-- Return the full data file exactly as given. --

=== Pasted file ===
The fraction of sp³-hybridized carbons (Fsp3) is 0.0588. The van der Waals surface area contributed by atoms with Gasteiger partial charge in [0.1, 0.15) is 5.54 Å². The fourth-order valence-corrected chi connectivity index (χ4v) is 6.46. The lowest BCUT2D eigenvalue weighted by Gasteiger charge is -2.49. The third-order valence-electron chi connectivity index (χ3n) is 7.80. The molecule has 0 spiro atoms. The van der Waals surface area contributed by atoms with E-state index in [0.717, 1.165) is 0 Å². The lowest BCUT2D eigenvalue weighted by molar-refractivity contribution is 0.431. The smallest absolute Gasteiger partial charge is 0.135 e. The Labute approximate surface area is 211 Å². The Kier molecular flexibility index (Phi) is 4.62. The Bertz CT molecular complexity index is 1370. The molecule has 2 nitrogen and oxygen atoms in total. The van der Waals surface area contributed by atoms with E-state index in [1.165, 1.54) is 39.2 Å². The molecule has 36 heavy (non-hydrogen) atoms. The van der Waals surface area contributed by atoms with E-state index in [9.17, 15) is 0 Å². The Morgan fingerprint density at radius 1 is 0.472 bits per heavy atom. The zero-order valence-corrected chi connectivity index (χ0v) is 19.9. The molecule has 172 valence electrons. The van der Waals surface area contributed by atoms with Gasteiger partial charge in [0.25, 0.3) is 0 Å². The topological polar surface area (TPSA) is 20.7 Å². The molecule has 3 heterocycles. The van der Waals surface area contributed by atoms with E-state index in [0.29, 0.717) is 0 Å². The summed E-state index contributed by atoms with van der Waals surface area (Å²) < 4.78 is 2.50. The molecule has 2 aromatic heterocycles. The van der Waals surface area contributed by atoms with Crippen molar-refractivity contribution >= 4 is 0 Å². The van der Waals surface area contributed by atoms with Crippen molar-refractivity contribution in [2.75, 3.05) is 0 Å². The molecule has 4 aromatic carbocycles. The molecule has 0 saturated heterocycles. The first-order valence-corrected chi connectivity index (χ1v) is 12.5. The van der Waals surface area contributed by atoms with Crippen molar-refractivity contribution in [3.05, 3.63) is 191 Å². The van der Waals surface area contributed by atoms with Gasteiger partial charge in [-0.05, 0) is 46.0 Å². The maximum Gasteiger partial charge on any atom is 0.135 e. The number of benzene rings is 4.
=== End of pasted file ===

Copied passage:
The fraction of sp³-hybridized carbons (Fsp3) is 0.0588. The van der Waals surface area contributed by atoms with Gasteiger partial charge in [0.1, 0.15) is 5.54 Å². The fourth-order valence-corrected chi connectivity index (χ4v) is 6.46. The lowest BCUT2D eigenvalue weighted by Gasteiger charge is -2.49. The third-order valence-electron chi connectivity index (χ3n) is 7.80. The molecule has 0 spiro atoms. The van der Waals surface area contributed by atoms with E-state index in [0.717, 1.165) is 0 Å². The lowest BCUT2D eigenvalue weighted by molar-refractivity contribution is 0.431. The smallest absolute Gasteiger partial charge is 0.135 e. The Labute approximate surface area is 211 Å². The Kier molecular flexibility index (Phi) is 4.62. The Bertz CT molecular complexity index is 1370. The molecule has 2 nitrogen and oxygen atoms in total. The van der Waals surface area contributed by atoms with E-state index in [1.165, 1.54) is 39.2 Å². The molecule has 36 heavy (non-hydrogen) atoms. The van der Waals surface area contributed by atoms with E-state index in [9.17, 15) is 0 Å². The Morgan fingerprint density at radius 1 is 0.472 bits per heavy atom. The zero-order valence-corrected chi connectivity index (χ0v) is 19.9. The molecule has 172 valence electrons. The van der Waals surface area contributed by atoms with Gasteiger partial charge in [0.25, 0.3) is 0 Å². The topological polar surface area (TPSA) is 20.7 Å². The molecule has 3 heterocycles. The van der Waals surface area contributed by atoms with E-state index in [0.29, 0.717) is 0 Å². The summed E-state index contributed by atoms with van der Waals surface area (Å²) < 4.78 is 2.50. The molecule has 2 aromatic heterocycles. The van der Waals surface area contributed by atoms with Crippen molar-refractivity contribution >= 4 is 0 Å². The van der Waals surface area contributed by atoms with Crippen molar-refractivity contribution in [2.75, 3.05) is 0 Å². The molecule has 4 aromatic carbocycles. The molecule has 0 saturated heterocycles. The first-order valence-corrected chi connectivity index (χ1v) is 12.5. The van der Waals surface area contributed by atoms with Crippen molar-refractivity contribution in [3.05, 3.63) is 191 Å². The van der Waals surface area contributed by atoms with Gasteiger partial charge in [-0.05, 0) is 46.0 Å². The maximum Gasteiger partial charge on any atom is 0.135 e. The number of benzene rings is 4.